As our single Respect Yourself was going up the charts we almost didn’t make the first gig of our premier UK tour in 1984. It was all planned for Edinburgh on Friday then Glasgow on Saturday – what could go wrong ?

We were booked on BBC1 TV show Crackerjack live with presenter Stu Francis, other guests were Keith Harris and his duck Orville. After we played the production team let us out early. The limo raced down to Heathrow because we were late – then the Friday rush hour ground to a halt as the airport was fogbound – great.

Eventually we got there and after jumping the queue we got on our flight which was a Tristar plane which luckily could take off in fog. We arrived in Edinburgh and went for a taxi but there were dozens of people ahead of us. Thing was the show had a curfew where you had to be on and off at a certain time and that was 30 minutes from where we were – and about 5 miles.

Next in line for a taxi was Billy McKenzie of The Associates and he heard our distress as we were offering anyone with a car £50 to get us to the show. Kindly he gave us his cab and we arrived exactly the time we were due on stage. We ran on still in our coats and started playing. I can’t remember the show – I think I was toast by then.

A week later it happened again at a Top of the Pops live appearance, we had to be in Sheffield the same night. Seven of us in a car screaming up the M1. 5 minutes to spare.


Now I’m recording some tracks with Paul Woods as Autoleisureland, a new project we hope to get out there soon. We haven’t worked together much, it was around 2018 when we met up and talked about recording and writing together again. Prior to that I was lecturing on a degree course at Gateshead College, and doing sessions and theatre shows, plus buying and selling guitars.

I’ve also made an instrumental album and two other Leisureland albums with Dean Newsome. I played bass for the lovely Ben E. King on his very last UK tour – that kickstarted me into wanting to write and record again.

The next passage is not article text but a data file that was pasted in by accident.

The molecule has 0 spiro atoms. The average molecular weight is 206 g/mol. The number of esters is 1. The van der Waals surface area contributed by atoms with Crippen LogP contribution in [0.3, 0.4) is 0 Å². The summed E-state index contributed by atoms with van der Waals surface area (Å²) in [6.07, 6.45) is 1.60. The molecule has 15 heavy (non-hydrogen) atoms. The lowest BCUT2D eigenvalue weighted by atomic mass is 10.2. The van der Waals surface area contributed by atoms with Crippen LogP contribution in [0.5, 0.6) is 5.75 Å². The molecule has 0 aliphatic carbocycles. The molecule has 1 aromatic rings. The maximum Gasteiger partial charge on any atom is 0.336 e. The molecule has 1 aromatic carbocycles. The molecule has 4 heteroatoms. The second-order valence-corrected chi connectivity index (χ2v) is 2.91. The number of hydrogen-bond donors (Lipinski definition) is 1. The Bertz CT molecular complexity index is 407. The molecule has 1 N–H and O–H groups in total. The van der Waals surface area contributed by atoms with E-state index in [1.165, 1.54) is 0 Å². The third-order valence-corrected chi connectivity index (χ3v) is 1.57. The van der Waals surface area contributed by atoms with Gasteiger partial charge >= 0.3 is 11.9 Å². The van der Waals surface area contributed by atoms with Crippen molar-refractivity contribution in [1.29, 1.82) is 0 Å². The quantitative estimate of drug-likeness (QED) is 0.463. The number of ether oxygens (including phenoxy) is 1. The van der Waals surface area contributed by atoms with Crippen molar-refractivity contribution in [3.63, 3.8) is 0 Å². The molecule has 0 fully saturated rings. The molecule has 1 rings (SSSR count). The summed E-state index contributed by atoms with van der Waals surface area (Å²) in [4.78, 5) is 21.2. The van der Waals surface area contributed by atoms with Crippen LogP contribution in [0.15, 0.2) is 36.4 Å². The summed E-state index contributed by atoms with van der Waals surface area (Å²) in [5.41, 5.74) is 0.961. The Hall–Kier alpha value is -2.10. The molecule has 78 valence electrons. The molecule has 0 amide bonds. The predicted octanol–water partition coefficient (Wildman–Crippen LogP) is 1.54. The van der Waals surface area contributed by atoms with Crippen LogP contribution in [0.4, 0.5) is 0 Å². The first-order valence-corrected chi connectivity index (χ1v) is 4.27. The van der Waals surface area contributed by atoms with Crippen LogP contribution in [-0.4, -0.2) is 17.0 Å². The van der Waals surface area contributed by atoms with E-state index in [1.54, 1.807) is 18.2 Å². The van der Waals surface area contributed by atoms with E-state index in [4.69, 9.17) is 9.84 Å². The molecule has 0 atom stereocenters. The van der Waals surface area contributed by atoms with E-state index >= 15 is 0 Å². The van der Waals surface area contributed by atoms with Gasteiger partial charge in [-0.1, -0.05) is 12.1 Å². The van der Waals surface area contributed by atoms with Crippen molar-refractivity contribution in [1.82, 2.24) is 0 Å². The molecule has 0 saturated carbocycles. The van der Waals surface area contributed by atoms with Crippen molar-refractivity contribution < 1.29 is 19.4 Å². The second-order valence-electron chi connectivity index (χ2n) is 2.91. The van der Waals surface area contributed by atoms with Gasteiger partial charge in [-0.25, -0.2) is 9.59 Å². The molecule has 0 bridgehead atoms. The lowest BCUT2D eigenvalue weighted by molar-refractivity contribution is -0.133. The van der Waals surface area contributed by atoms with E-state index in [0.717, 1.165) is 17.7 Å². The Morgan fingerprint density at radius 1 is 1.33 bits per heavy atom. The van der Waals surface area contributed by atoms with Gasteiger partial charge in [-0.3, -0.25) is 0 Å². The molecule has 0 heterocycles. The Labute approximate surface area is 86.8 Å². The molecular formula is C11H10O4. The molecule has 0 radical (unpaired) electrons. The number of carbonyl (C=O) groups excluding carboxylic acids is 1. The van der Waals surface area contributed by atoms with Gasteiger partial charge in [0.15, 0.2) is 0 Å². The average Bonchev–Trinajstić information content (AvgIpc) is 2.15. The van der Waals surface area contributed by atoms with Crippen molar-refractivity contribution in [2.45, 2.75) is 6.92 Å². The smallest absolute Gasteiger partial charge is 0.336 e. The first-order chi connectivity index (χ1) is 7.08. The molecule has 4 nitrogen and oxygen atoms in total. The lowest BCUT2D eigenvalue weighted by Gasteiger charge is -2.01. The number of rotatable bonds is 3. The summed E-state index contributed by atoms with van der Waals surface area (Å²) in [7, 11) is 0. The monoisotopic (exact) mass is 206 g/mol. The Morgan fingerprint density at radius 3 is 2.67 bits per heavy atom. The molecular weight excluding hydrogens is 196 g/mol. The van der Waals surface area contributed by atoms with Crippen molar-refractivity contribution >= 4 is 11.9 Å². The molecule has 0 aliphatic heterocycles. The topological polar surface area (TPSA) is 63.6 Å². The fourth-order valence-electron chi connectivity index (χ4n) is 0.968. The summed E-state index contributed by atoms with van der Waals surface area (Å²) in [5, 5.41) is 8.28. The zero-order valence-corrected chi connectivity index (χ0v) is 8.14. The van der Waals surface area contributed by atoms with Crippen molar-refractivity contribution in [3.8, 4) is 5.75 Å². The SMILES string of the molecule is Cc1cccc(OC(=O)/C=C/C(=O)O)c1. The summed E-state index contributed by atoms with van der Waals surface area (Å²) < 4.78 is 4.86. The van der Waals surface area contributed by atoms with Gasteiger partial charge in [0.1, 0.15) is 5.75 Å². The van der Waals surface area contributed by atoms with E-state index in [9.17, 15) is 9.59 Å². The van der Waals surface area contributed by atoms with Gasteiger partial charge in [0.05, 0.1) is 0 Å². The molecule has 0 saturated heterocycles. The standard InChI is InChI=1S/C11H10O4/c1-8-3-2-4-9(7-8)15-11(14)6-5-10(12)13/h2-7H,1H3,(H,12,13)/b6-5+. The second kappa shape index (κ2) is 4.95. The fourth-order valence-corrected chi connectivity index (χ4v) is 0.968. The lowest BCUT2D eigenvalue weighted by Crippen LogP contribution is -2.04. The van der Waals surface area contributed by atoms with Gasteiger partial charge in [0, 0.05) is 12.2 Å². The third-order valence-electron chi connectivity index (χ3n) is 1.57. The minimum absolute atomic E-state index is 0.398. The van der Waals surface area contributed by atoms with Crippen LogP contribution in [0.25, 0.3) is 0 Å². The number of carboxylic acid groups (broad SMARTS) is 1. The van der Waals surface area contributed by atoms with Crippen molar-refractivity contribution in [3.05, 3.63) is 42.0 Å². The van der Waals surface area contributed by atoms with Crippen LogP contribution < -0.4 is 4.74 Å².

Interview by Gary Alikivi   June 2021.

COUNTY DURHAM DREAM with South Shields born singer & songwriter Vinny Edwards

Vincent Edwards.

From his home in Germany, Edwards recently got in touch and talked about his career in the music biz. Earlier posts have featured his 1976 chart hit Right Back Where We Started From and his smash in Europe Love Hit Me.

Vinny was brought up in the seaside town of South Shields where he listened to the ‘60s sounds of Sam Cooke before he joined his first band The Invictors. Then he joined The Answers who recorded two singles and were managed by Tony Stratton Smith.

‘Just after The Answers parted, amicably I might add, United Artists record company signed me and I went into a studio in Tin Pan Alley, London and recorded the track ‘County Durham Dream’, that was 1967. In fact it was the first song I wrote when I left South Shields, it reminds me as a kid every day at Shields beach looking out to sea – still makes me emotional’.

’Recording in the studio on drums we had the great Clem Cattini, on guitar was Big Jim Sullivan who later played with Elvis. Loved that time. You know ‘County Durham Dream’ achieved everything I wanted – it opened lots of doors and most of all let me know where I come from, still does now’.

The choice for the b-side ‘It’s the Same Old Song’ was written by Holland/Dozier/Holland. During the ‘60s they were the masters of Motown who wrote classics recorded by Marvin Gaye, The Supremes, Martha & the Vandellas and The Four Tops to name a few.

‘This led me to the next single which was ‘Aquarius’. That record was also on United Artists and I got a contract to open the musical ‘Hair’ at the Shaftesbury Theatre, London’.